Medical equipment, industrial control systems and cars are increasingly at risk of attack in a world in which "everything we touch is IP-enabled", McAfee chief technology officer George Kurtz has warned.
Kurtz said at the firm's Focus customer event in London on Wednesday that the "massive explosion in non-PC devices connecting to the internet" has provided cyber criminals with a whole new set of technologies to attack.
Some 70 million pieces of malware are currently represented in McAfee's signature database, the equivalent of the total number discovered in the past 20 years combined, he said.
In addition, McAfee processes 100,000 new pieces of malicious code every day, 60 per cent of which is unique, while two million infected web sites are detected every month.
These threats are not confined to traditional devices, however, and Kurtz urged manufacturers of life-saving medical equipment to think more about security when engineering products.
He explained how a McAfee team of researchers had managed to hack an IP-enabled insulin pump with ease, for example.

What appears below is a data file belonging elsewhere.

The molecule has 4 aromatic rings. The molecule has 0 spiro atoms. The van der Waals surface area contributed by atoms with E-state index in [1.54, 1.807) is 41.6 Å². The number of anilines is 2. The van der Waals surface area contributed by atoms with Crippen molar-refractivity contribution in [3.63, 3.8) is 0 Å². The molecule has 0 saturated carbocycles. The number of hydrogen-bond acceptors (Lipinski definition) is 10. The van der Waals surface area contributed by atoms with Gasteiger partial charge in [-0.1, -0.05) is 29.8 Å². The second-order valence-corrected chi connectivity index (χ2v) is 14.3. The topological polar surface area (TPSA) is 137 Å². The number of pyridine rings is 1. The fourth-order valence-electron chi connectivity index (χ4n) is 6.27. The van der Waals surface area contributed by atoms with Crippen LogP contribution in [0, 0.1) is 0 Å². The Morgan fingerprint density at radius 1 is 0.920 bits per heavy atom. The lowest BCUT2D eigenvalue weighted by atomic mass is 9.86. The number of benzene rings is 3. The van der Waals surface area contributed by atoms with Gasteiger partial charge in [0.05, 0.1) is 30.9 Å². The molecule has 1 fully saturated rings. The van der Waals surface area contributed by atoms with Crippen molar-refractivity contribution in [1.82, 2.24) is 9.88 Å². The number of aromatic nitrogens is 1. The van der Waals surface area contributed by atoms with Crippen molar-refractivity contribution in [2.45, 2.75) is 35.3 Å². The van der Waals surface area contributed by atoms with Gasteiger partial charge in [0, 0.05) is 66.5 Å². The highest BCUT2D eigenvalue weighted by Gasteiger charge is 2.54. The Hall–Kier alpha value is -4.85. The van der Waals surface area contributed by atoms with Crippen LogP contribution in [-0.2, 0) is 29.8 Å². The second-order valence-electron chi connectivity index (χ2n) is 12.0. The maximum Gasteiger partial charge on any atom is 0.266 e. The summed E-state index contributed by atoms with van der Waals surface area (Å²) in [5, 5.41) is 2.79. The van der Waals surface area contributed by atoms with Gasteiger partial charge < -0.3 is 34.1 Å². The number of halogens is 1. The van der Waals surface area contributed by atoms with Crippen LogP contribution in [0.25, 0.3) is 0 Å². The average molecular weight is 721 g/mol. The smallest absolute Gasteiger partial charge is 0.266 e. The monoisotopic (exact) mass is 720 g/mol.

"We were able to quadruple the dose remotely and without authentication," he said. "It really wasn't that hard, and some of the mistakes manufacturers are making are pretty basic."
Likewise, some cars today contain over 10 million lines of code and receive over-the-air updates, making them open to being hacked.
As the ground-breaking Stuxnet worm showed, industrial control systems such as the Scada technology manufactured by Siemens have also been singled out as new targets by malicious actors.
"I think Stuxnet is just the tip of the iceberg," Kurtz said. "It's a prototype, a model of what's already out there. We're already seeing the son of Stuxnet now with Duqu."
Kurtz also used his keynote to highlight the dangers facing smartphone users, arguing that several factors have come together to make platforms, in particular Android, more vulnerable than traditional computing systems.
"We've got an immature platform with not even basic security built in. You can't even get encryption on Android," he said.
"Then you get two or three releases a year, making it difficult for IT. It's a recipe for disaster."
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